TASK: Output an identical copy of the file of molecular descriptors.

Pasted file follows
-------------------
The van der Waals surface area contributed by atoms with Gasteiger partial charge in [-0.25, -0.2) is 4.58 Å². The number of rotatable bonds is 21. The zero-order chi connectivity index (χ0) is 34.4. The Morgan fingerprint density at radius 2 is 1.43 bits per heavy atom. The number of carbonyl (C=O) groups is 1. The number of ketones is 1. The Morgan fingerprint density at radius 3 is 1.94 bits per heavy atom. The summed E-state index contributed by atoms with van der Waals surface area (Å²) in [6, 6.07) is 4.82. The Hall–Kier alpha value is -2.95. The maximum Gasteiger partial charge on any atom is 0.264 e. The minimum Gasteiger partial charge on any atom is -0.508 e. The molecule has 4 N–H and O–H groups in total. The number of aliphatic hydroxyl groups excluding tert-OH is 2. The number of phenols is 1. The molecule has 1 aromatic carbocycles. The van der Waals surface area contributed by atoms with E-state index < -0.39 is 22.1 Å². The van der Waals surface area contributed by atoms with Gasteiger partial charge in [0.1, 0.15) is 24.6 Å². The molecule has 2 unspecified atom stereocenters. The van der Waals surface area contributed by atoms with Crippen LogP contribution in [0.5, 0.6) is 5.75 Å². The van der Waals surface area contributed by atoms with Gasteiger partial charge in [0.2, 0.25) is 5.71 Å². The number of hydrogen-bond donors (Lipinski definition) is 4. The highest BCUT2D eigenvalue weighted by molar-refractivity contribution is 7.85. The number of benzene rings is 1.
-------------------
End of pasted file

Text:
The van der Waals surface area contributed by atoms with Gasteiger partial charge in [-0.25, -0.2) is 4.58 Å². The number of rotatable bonds is 21. The zero-order chi connectivity index (χ0) is 34.4. The Morgan fingerprint density at radius 2 is 1.43 bits per heavy atom. The number of carbonyl (C=O) groups is 1. The number of ketones is 1. The Morgan fingerprint density at radius 3 is 1.94 bits per heavy atom. The summed E-state index contributed by atoms with van der Waals surface area (Å²) in [6, 6.07) is 4.82. The Hall–Kier alpha value is -2.95. The maximum Gasteiger partial charge on any atom is 0.264 e. The minimum Gasteiger partial charge on any atom is -0.508 e. The molecule has 4 N–H and O–H groups in total. The number of aliphatic hydroxyl groups excluding tert-OH is 2. The number of phenols is 1. The molecule has 1 aromatic carbocycles. The van der Waals surface area contributed by atoms with E-state index < -0.39 is 22.1 Å². The van der Waals surface area contributed by atoms with Gasteiger partial charge in [0.1, 0.15) is 24.6 Å². The molecule has 2 unspecified atom stereocenters. The van der Waals surface area contributed by atoms with Crippen LogP contribution in [0.5, 0.6) is 5.75 Å². The van der Waals surface area contributed by atoms with Gasteiger partial charge in [0.2, 0.25) is 5.71 Å². The number of hydrogen-bond donors (Lipinski definition) is 4. The highest BCUT2D eigenvalue weighted by molar-refractivity contribution is 7.85. The number of benzene rings is 1.